• Find your niche – What topics will you cover? How will your live stream differ to your competition?
  • Plan – Consider the length of the stream. What time will suit you and your audience best?
  • Let your audience know – Promote your live. Make sure people know it’s happening so they can attend.
  • Prepare – If you need lighting, test it first. Ensure your camera or phone is fully charged. Cover all bases so nothing goes wrong during the live.

What equipment do you need?

Being prepared is key. So, having the equipment you need is vital before you attempt to go live on any platform. With that being said, you don’t necessarily need to buy the most expensive products out there. Often, equipment you already have is more than enough. The majority of streamers will go live on their smartphone. Something you already use every day. When it comes to buying extras, do your research to see what you need that will fit within your budget. The more expensive items aren’t always the best for you.

Star patterned background. In the foreground are 4 gradient coloured circles. Within them are a ring light, a laptop, a microphone and a smartphone.

A camera or smartphone

It may depend on the type of content you want to stream to which you use. A lot of gamers will opt for a camera as the battery life lasts longer, and they can get the best quality shots of the games they’re playing. However, if you’re a day-to-day creator, sharing your life, you may stick to using your smartphone instead. There’s no need to buy an expensive camera if your phone will do the job.


Your camera or smartphone will have a microphone, but it won’t always be the best quality. If you’re sat in a quiet room, with no excess background noise, then it might be exactly what you need. However, if there’s a lot going on, or you’re someone who streams at various locations – it will be best for you to invest in a microphone.


If you’re going to use natural lighting, you’ll need to stream at certain times of day. You’ll have to be sat in the right spot for the sun to light up your video. To avoid this, and be able to stream at any time of day, it may be a good idea to buy some lighting equipment. You don’t need lots of it to get started, perhaps just a ring light at first. From there, you can expand.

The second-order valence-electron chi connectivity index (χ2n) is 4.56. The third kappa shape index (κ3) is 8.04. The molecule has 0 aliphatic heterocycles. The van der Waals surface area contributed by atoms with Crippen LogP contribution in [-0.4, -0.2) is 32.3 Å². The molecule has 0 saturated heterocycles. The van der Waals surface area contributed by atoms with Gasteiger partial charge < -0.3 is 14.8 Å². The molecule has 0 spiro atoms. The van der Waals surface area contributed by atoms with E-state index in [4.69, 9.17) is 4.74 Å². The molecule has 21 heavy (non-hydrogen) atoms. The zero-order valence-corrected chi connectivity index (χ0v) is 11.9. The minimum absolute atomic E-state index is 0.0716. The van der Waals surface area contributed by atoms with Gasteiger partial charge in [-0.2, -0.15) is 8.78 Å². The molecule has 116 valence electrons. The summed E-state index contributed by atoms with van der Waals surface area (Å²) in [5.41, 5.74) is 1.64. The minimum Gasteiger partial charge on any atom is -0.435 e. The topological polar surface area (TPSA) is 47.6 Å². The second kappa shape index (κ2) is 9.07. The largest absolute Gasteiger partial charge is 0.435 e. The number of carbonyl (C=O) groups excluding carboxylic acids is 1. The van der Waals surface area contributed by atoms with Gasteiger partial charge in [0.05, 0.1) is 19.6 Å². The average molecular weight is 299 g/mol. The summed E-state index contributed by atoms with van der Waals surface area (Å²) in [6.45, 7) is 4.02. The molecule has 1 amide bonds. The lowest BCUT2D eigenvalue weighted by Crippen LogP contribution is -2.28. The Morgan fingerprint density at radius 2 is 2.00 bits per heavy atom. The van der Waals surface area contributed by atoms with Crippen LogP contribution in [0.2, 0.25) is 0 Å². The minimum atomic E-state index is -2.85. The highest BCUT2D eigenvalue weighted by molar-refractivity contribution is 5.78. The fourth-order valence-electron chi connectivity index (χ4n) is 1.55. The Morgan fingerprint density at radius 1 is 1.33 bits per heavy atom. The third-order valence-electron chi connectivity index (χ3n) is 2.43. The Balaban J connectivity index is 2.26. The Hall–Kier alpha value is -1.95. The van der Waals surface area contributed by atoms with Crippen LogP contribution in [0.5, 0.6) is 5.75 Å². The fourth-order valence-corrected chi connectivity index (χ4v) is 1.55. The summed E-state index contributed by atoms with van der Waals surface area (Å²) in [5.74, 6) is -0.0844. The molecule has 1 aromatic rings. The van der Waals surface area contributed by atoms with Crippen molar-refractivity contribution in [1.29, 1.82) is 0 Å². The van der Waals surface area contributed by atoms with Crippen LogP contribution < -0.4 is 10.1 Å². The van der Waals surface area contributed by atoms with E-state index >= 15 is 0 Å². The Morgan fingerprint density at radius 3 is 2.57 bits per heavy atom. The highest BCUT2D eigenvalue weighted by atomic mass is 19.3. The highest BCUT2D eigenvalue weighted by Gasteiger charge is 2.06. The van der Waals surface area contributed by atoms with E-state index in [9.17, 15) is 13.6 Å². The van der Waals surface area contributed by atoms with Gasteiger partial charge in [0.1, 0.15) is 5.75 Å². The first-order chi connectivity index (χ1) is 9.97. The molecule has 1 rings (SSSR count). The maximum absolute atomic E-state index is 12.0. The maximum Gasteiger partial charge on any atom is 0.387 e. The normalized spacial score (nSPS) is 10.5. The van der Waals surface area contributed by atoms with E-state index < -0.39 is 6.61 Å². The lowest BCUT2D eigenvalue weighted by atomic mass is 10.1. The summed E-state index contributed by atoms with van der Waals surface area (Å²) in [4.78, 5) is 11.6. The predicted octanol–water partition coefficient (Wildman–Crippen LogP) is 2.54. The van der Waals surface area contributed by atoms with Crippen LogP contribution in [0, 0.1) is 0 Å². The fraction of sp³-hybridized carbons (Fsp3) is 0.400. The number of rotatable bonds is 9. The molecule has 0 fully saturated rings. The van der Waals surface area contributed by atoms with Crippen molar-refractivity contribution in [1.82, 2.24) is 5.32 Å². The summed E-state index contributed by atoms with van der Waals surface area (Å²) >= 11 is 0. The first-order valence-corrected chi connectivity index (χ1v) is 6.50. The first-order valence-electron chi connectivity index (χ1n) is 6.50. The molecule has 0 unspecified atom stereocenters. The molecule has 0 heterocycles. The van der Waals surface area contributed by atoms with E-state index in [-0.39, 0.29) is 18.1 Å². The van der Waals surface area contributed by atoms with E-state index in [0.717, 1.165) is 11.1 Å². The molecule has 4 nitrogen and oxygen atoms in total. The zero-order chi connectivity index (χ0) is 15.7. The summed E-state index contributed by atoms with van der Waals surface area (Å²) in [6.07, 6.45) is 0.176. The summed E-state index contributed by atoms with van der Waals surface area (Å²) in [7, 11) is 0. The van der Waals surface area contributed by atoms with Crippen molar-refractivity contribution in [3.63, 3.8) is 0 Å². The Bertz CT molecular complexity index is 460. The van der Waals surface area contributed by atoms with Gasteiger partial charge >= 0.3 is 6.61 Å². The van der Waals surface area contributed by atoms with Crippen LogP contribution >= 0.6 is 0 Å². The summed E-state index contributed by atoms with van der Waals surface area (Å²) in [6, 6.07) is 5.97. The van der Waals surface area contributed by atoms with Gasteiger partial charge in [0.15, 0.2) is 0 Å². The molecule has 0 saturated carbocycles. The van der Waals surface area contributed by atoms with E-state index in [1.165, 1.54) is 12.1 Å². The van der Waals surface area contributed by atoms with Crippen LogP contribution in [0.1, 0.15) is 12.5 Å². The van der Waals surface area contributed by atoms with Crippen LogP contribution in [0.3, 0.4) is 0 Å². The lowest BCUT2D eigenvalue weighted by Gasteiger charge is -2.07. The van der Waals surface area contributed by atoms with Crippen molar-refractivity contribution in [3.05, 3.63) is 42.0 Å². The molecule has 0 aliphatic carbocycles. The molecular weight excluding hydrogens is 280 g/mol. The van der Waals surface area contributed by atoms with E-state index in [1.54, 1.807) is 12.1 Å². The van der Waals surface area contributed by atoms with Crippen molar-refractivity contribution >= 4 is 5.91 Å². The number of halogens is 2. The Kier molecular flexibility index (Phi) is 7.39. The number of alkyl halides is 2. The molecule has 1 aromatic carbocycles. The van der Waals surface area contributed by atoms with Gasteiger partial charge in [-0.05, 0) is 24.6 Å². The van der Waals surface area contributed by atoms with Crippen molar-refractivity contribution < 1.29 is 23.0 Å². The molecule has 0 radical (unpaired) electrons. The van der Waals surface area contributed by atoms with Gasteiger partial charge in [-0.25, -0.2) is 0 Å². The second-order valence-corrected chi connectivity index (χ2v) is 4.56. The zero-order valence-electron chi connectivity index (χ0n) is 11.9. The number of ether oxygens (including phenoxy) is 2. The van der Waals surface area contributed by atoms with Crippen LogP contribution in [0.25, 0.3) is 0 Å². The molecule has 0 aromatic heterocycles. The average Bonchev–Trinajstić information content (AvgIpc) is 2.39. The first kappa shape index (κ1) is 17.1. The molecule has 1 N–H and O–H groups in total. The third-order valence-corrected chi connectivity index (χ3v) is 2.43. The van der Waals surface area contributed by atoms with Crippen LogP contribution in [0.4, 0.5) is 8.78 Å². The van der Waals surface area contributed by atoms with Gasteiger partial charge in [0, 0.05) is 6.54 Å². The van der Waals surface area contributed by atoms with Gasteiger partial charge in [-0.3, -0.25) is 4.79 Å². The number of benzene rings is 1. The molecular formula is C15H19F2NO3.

Depending again on what you’re streaming, you might need the correct software. Many streamers use encoders which take the video and audio directly from your computer and submits it to the streaming platform. This is something for you to look into as and when you need it. Perhaps on platforms like Twitch you may want it, whereas somewhere like Instagram, you wouldn’t.

A strong internet connection

There’s nothing worse than your connection dropping halfway through your live. It will look messy and your audience might drop off depending on how long it takes for the connection to come back. You might find people stop watching you all together because your stream is always pixelated, and they can’t understand what’s being said. Make sure your internet speed is fast enough.

The best way to find out how to stream is by doing it yourself. With that being said, of course you want it to be a success which is why we have provided you with some tips before you get started. Try watching other people stream first. Immerse yourself in the world of streaming, and you’ll soon become a natural. It’s normal to be nervous at first, the thought of going live can intimidate a lot of people. But, as you practise, you’ll soon improve.